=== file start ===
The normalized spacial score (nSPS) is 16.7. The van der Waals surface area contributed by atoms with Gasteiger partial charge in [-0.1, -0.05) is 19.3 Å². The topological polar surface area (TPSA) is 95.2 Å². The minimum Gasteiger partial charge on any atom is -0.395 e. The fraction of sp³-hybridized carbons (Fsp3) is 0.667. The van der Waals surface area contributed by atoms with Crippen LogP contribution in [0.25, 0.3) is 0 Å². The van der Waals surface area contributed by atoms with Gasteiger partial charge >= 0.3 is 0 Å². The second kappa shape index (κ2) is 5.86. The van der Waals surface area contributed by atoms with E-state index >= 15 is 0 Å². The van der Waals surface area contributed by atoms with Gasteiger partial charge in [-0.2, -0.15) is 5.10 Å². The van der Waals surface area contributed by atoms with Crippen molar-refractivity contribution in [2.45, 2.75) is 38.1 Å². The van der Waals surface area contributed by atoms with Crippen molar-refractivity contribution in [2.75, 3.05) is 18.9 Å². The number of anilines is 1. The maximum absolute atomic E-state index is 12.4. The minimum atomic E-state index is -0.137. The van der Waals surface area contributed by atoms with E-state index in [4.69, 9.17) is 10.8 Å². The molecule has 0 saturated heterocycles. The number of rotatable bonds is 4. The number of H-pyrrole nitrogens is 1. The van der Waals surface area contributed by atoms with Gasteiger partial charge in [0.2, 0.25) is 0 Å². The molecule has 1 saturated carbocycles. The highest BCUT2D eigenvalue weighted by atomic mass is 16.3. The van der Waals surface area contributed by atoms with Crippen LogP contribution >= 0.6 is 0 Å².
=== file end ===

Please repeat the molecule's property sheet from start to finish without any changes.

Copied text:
The normalized spacial score (nSPS) is 16.7. The van der Waals surface area contributed by atoms with Gasteiger partial charge in [-0.1, -0.05) is 19.3 Å². The topological polar surface area (TPSA) is 95.2 Å². The minimum Gasteiger partial charge on any atom is -0.395 e. The fraction of sp³-hybridized carbons (Fsp3) is 0.667. The van der Waals surface area contributed by atoms with Crippen LogP contribution in [0.25, 0.3) is 0 Å². The van der Waals surface area contributed by atoms with Gasteiger partial charge >= 0.3 is 0 Å². The second kappa shape index (κ2) is 5.86. The van der Waals surface area contributed by atoms with E-state index >= 15 is 0 Å². The van der Waals surface area contributed by atoms with Gasteiger partial charge in [-0.2, -0.15) is 5.10 Å². The van der Waals surface area contributed by atoms with Crippen molar-refractivity contribution in [2.45, 2.75) is 38.1 Å². The van der Waals surface area contributed by atoms with Crippen molar-refractivity contribution in [2.75, 3.05) is 18.9 Å². The number of anilines is 1. The maximum absolute atomic E-state index is 12.4. The minimum atomic E-state index is -0.137. The van der Waals surface area contributed by atoms with E-state index in [4.69, 9.17) is 10.8 Å². The molecule has 0 saturated heterocycles. The number of rotatable bonds is 4. The number of H-pyrrole nitrogens is 1. The van der Waals surface area contributed by atoms with Gasteiger partial charge in [0.2, 0.25) is 0 Å². The molecule has 1 saturated carbocycles. The highest BCUT2D eigenvalue weighted by atomic mass is 16.3. The van der Waals surface area contributed by atoms with Crippen LogP contribution >= 0.6 is 0 Å².